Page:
On August 5, I wrote a post called “The Endorsement Game.” I opened the post with this paragraph:
“My Facebook feed has been filled with both defenses of and outrage toward the various evangelical leaders, including Wayne Grudem, who have endorsed the Republican candidate for the U.S. Presidency. Maybe the reason for this is that I have friends across the spectrum (yes there is one!) of evangelical belief who have lots of different takes on these endorsements, and on the fitness for office of the one being endorsed.”
I return to this post because over the weekend Dr. Grudem withdrew his endorsement of the Republican candidate for president and called upon him to resign. I was heartened to see this and a willingness to acknowledge his own error, according to a Washington Post article, of not taking time to investigate earlier allegations about the candidate’s character before making his endorsement.
I credit Dr. Grudem’s integrity of publicly acknowledging an error instead of doubling down as others have done, even justifying the candidate’s language as “locker room banter,” which seems to me appalling, particularly among supposed evangelicals.
What distresses me however is that Dr. Grudem never even begins (to my knowledge) to question the basic practice of endorsing candidates as an “evangelical leader” and the entanglement of the gospel with partisan politics. He only is saying that he made a bad decision this time. I would argue that this is always a bad decision for evangelical leaders for one fundamental reason (evangelicals like fundamentals!):
Endorsing one party’s candidate carries with it the implication that you can only be a Christian if you vote a certain way.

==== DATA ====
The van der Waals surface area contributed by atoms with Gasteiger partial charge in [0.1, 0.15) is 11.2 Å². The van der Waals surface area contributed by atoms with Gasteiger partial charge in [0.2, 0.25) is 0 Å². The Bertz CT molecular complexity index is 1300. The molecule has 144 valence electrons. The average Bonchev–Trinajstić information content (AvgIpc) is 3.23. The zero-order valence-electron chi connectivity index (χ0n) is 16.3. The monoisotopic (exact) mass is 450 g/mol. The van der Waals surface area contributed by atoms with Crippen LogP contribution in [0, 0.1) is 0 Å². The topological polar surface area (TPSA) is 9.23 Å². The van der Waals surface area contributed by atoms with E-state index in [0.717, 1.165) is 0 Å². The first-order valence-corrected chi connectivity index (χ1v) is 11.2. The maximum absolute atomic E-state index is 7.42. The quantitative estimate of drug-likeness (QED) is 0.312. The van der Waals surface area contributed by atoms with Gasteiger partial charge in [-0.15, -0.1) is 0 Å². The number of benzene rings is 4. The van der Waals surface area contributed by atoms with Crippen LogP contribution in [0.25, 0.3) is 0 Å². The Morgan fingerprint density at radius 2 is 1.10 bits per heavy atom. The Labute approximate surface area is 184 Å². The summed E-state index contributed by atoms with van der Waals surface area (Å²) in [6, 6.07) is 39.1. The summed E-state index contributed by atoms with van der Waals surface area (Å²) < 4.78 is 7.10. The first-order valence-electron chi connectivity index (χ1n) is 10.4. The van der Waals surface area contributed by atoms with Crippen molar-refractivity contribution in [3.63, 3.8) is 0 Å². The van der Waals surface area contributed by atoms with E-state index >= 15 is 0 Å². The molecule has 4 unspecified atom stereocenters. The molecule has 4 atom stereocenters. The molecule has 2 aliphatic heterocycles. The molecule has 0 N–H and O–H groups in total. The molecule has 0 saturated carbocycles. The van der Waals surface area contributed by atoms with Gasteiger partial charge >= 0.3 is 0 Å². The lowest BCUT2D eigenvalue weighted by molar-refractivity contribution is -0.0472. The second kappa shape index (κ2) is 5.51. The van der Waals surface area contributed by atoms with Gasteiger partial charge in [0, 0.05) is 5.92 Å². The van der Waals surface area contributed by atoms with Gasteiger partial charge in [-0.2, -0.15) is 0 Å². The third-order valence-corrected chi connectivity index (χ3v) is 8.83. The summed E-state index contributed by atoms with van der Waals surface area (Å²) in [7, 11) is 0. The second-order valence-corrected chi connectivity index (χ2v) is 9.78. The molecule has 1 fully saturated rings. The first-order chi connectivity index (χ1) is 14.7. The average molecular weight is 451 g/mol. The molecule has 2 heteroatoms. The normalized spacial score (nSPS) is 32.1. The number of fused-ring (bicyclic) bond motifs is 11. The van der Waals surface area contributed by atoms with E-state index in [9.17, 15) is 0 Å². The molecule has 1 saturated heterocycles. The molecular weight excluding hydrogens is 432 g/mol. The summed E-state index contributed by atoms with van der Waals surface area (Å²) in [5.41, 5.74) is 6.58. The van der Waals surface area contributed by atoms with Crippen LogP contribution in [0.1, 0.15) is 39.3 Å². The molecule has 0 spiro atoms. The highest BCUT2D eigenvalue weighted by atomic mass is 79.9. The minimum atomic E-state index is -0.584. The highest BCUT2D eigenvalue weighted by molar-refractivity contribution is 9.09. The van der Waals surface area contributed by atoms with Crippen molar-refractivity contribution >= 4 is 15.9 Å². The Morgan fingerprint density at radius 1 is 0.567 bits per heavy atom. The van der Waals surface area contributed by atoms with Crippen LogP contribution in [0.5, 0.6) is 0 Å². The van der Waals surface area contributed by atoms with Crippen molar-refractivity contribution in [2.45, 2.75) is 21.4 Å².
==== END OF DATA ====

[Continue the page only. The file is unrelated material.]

I know most leaders wouldn’t say that (although it wouldn’t surprise me that some would). But I have friends who have been repulsed from Christian faith for precisely this reason. The warning of Matthew 18:6 is one I think every evangelical endorser ought to consider seriously:
“But if you cause one of these little ones who trusts in me to fall into sin, it would be better for you to have a large millstone tied around your neck and be drowned in the depths of the sea.” (NIV)
Furthermore, I would argue that the leaders who endorse, whether conservative or progressive, have led the flocks who follow them into political captivity, fostering deep estrangements within the Christian community in our land across racial and economic lines. The prophets of the Old Testament denounce the shepherds of Israel for scattering the sheep. I will be blunt–leaders who engage in this kind of political activity as leaders of the evangelical community are misleading their flocks and are under the judgement of God (cf Jeremiah 23:1-8; Ezekiel 34; Zechariah 10:2-12).
Unless evangelical leadership repents of this kind of behavior (repent means to turn, in thought and action, because of the awareness that one has transgressed), that leadership will find that they aren’t leading anything. Their cry will be “Ichabod!” which means “the glory has departed.” Repentance isn’t simply withdrawing embarrassing endorsements, it is to cease from this endorsement game, which idolizes political power, to the denial of the greater power of the kingdom, whose heralds they are called to be.
Those who read me regularly probably find this writing uncharacteristic of me. You are right. But I am deeply angry and grieved, not with the presidential candidates, but with the harm I’ve watched these “evangelical leaders” commit over a generation to the gospel I love and how they’ve besmirched the glory of the Christ I love and how their activity is turning away a generation of spiritual seekers. Given how far we’ve sunken in this current election, I’ve wondered if we’ve come to our last chance to turn from this political and spiritual folly. Lord, have mercy!